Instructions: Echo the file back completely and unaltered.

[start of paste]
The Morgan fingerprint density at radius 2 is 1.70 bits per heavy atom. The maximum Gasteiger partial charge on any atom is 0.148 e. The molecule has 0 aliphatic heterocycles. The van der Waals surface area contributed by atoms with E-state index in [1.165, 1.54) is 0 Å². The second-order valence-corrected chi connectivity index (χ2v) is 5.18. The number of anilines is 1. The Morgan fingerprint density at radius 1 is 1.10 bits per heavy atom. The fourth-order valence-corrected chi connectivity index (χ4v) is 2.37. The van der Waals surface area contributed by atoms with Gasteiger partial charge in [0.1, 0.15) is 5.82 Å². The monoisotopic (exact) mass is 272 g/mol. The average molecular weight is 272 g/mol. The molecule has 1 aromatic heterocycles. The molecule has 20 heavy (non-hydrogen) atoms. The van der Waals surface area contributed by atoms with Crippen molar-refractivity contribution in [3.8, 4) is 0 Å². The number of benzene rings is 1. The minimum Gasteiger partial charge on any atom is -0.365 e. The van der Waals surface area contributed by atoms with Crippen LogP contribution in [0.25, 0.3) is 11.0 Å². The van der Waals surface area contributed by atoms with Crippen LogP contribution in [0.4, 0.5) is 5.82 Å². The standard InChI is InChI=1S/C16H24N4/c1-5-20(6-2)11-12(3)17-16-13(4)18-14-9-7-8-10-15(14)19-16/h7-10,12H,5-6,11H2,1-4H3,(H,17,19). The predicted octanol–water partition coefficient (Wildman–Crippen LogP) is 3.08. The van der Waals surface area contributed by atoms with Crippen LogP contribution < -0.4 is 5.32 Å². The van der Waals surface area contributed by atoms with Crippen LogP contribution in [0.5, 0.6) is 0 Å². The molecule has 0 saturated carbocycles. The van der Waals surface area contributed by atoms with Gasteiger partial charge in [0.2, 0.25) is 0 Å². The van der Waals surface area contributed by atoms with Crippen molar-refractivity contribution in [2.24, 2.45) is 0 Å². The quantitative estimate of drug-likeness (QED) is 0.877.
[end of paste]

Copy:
The Morgan fingerprint density at radius 2 is 1.70 bits per heavy atom. The maximum Gasteiger partial charge on any atom is 0.148 e. The molecule has 0 aliphatic heterocycles. The van der Waals surface area contributed by atoms with E-state index in [1.165, 1.54) is 0 Å². The second-order valence-corrected chi connectivity index (χ2v) is 5.18. The number of anilines is 1. The Morgan fingerprint density at radius 1 is 1.10 bits per heavy atom. The fourth-order valence-corrected chi connectivity index (χ4v) is 2.37. The van der Waals surface area contributed by atoms with Gasteiger partial charge in [0.1, 0.15) is 5.82 Å². The monoisotopic (exact) mass is 272 g/mol. The average molecular weight is 272 g/mol. The molecule has 1 aromatic heterocycles. The molecule has 20 heavy (non-hydrogen) atoms. The van der Waals surface area contributed by atoms with Crippen molar-refractivity contribution in [3.8, 4) is 0 Å². The number of benzene rings is 1. The minimum Gasteiger partial charge on any atom is -0.365 e. The van der Waals surface area contributed by atoms with Crippen LogP contribution in [0.25, 0.3) is 11.0 Å². The van der Waals surface area contributed by atoms with Crippen LogP contribution in [0.4, 0.5) is 5.82 Å². The standard InChI is InChI=1S/C16H24N4/c1-5-20(6-2)11-12(3)17-16-13(4)18-14-9-7-8-10-15(14)19-16/h7-10,12H,5-6,11H2,1-4H3,(H,17,19). The predicted octanol–water partition coefficient (Wildman–Crippen LogP) is 3.08. The van der Waals surface area contributed by atoms with Crippen LogP contribution < -0.4 is 5.32 Å². The van der Waals surface area contributed by atoms with Crippen LogP contribution in [0.5, 0.6) is 0 Å². The molecule has 0 saturated carbocycles. The van der Waals surface area contributed by atoms with Gasteiger partial charge in [0.2, 0.25) is 0 Å². The van der Waals surface area contributed by atoms with Crippen molar-refractivity contribution in [2.24, 2.45) is 0 Å². The quantitative estimate of drug-likeness (QED) is 0.877.